Very Likely:
-Steam Boiler
-Boiler Feedwater Tank
-Blow Down Separator

Somewhat likely:
-Domestic Water Heaters
-Instant Water Heaters

-Process Water Heaters
-Instant Water Heaters

-Chiller Ancillary Equipment
-Glycol Feed Tank
-Brine Storage Tank

-Air Compressor

Less Likely:

-Water Entry Filtration (i.e. Reverse Osmosis Filtration)
-Hot or Cold water storage tanks
-Heat Exchangers
-Expansion Tanks

The boiler is usually sometimes required to be in separate room, so it is most logical that much of its ancillary equipment, such as the feedwater tank and blowdown separator be near it. Not all equipment is necessarily located inside the boiler room, but for the convenience of having all the “back of house” equipment in one place, it is often a good idea. The boiler room can sometimes serve as a sort of utility room, and can also have some electrical equipment in it if need be. Boiler rooms are not supposed to be considered storage though, and should not have any combustible storage in them.

Building Heating, Ventilation, & Cooling (HVAC) is always located in a distillery boiler room, but can be. HVAC equipment that provides general heating and cooling for the building is often located outside, on the roof or adjacent to the building.

Most distilleries use a chiller to provide cooling to the still and fermenters. Chillers are usually outside, as they put off a significant amount of heat. They are usually on the roof or adjacent to the building. Depending on the chiller system, there are some pieces of ancillary equipment that goes inside, which can be in the boiler room.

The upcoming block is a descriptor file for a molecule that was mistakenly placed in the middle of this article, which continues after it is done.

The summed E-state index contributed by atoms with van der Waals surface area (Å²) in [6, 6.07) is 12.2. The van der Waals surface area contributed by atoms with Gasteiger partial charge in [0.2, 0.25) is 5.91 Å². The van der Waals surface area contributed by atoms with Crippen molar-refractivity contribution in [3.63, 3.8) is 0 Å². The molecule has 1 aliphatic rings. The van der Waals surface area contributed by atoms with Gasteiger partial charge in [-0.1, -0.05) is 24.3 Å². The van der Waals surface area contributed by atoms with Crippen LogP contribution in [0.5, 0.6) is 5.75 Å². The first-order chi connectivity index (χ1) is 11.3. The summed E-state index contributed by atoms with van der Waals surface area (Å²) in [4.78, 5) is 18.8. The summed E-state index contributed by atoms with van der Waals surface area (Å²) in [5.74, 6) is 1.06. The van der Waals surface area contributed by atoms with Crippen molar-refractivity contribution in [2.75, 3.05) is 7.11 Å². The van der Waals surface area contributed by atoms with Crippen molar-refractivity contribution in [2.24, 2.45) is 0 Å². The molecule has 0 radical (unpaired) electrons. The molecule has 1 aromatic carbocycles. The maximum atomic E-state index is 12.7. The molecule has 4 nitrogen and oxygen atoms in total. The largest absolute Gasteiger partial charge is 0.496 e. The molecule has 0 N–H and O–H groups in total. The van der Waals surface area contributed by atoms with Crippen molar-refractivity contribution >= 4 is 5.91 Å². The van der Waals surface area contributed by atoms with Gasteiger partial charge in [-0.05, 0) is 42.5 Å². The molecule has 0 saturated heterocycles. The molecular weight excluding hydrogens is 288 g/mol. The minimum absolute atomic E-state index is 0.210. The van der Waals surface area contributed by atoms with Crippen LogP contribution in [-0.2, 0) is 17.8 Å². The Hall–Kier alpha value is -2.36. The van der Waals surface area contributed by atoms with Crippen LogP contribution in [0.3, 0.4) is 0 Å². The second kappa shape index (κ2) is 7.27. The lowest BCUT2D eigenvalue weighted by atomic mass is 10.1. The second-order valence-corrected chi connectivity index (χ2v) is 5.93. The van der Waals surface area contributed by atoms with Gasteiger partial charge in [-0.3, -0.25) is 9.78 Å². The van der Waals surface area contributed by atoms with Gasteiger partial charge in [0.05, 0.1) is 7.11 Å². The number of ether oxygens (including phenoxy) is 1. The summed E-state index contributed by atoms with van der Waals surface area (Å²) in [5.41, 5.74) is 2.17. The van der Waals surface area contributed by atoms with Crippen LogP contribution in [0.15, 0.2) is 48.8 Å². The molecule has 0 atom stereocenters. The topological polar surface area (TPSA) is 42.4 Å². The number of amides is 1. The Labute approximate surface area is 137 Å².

Some small distilleries that are tight on space can use electric stills, but often still need some hot water needs for mashing. This is often done by using instant water heaters and storage tanks. There are many ways to bring heat to your still, but steam is the most common.

While chillers are often used for cooling, in certain climates (more dry usually), evaporative cooling methods can be used to provide cooling to stills and fermenters. Evaporative coolers are located outside.

Additional Design Considerations

Since the walls are often built before the equipment is delivered to the building, we often design larger doorways to allow large pieces of equipment to be brought in to the room. This is often two 3’ wide double doors. This also allows easy removal/ replacement of equipment in the future when needs might change.

Who designs the boiler room?

A well-designed boiler room and distillery is the result of proper planning and an experienced, well-coordinated team. It involves proper selection of equipment to support your distillery process, usually with a knowledgeable mechanical engineer and architect. A mechanical engineer, when given the basic parameters of the process heating and cooling needs, will be able to resolve the technical aspects of the boiler room and equipment.

inside a boiler room that uses instant hot water heaters


boiler room plan example


Article by:

Matthew Taylor-Rennert

Dalkita Architecture & Construction